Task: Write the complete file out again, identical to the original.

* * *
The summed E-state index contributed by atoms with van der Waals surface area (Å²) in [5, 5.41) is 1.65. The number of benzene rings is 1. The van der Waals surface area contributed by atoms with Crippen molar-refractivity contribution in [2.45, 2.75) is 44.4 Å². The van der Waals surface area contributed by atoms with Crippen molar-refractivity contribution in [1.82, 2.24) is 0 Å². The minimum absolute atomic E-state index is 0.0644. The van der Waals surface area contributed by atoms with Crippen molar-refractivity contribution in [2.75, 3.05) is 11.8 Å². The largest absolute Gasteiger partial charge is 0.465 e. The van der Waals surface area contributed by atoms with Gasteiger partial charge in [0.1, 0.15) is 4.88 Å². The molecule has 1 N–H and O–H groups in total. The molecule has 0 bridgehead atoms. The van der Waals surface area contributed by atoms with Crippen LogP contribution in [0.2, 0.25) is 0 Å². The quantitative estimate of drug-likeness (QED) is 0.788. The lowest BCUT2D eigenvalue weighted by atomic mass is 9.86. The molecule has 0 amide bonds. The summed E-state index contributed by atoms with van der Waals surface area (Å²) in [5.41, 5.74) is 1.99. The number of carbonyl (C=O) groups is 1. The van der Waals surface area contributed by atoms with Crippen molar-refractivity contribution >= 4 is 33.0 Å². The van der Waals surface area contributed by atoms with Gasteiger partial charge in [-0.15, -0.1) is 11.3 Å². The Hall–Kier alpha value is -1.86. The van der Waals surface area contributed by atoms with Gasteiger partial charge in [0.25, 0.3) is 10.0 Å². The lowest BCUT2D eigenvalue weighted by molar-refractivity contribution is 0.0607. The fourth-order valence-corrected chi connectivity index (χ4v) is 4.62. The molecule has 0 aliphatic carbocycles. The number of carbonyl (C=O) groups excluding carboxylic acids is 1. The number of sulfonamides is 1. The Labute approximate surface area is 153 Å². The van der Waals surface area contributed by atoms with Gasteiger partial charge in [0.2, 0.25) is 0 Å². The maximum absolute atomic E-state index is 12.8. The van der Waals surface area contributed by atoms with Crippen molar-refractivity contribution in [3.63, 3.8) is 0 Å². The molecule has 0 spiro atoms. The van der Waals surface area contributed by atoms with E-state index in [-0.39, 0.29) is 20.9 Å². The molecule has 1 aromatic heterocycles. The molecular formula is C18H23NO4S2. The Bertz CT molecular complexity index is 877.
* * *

The summed E-state index contributed by atoms with van der Waals surface area (Å²) in [5, 5.41) is 1.65. The number of benzene rings is 1. The van der Waals surface area contributed by atoms with Crippen molar-refractivity contribution in [2.45, 2.75) is 44.4 Å². The van der Waals surface area contributed by atoms with Crippen molar-refractivity contribution in [1.82, 2.24) is 0 Å². The minimum absolute atomic E-state index is 0.0644. The van der Waals surface area contributed by atoms with Crippen molar-refractivity contribution in [2.75, 3.05) is 11.8 Å². The largest absolute Gasteiger partial charge is 0.465 e. The van der Waals surface area contributed by atoms with Gasteiger partial charge in [0.1, 0.15) is 4.88 Å². The molecule has 1 N–H and O–H groups in total. The molecule has 0 bridgehead atoms. The van der Waals surface area contributed by atoms with Crippen LogP contribution in [0.2, 0.25) is 0 Å². The quantitative estimate of drug-likeness (QED) is 0.788. The lowest BCUT2D eigenvalue weighted by atomic mass is 9.86. The molecule has 0 amide bonds. The summed E-state index contributed by atoms with van der Waals surface area (Å²) in [5.41, 5.74) is 1.99. The number of carbonyl (C=O) groups is 1. The van der Waals surface area contributed by atoms with Crippen molar-refractivity contribution >= 4 is 33.0 Å². The van der Waals surface area contributed by atoms with Gasteiger partial charge in [-0.15, -0.1) is 11.3 Å². The Hall–Kier alpha value is -1.86. The van der Waals surface area contributed by atoms with Gasteiger partial charge in [0.25, 0.3) is 10.0 Å². The lowest BCUT2D eigenvalue weighted by molar-refractivity contribution is 0.0607. The fourth-order valence-corrected chi connectivity index (χ4v) is 4.62. The molecule has 0 aliphatic carbocycles. The number of carbonyl (C=O) groups excluding carboxylic acids is 1. The number of sulfonamides is 1. The Labute approximate surface area is 153 Å². The van der Waals surface area contributed by atoms with Gasteiger partial charge in [0.2, 0.25) is 0 Å². The maximum absolute atomic E-state index is 12.8. The van der Waals surface area contributed by atoms with Crippen molar-refractivity contribution in [3.63, 3.8) is 0 Å². The molecule has 0 spiro atoms. The van der Waals surface area contributed by atoms with E-state index in [-0.39, 0.29) is 20.9 Å². The molecule has 1 aromatic heterocycles. The molecular formula is C18H23NO4S2. The Bertz CT molecular complexity index is 877.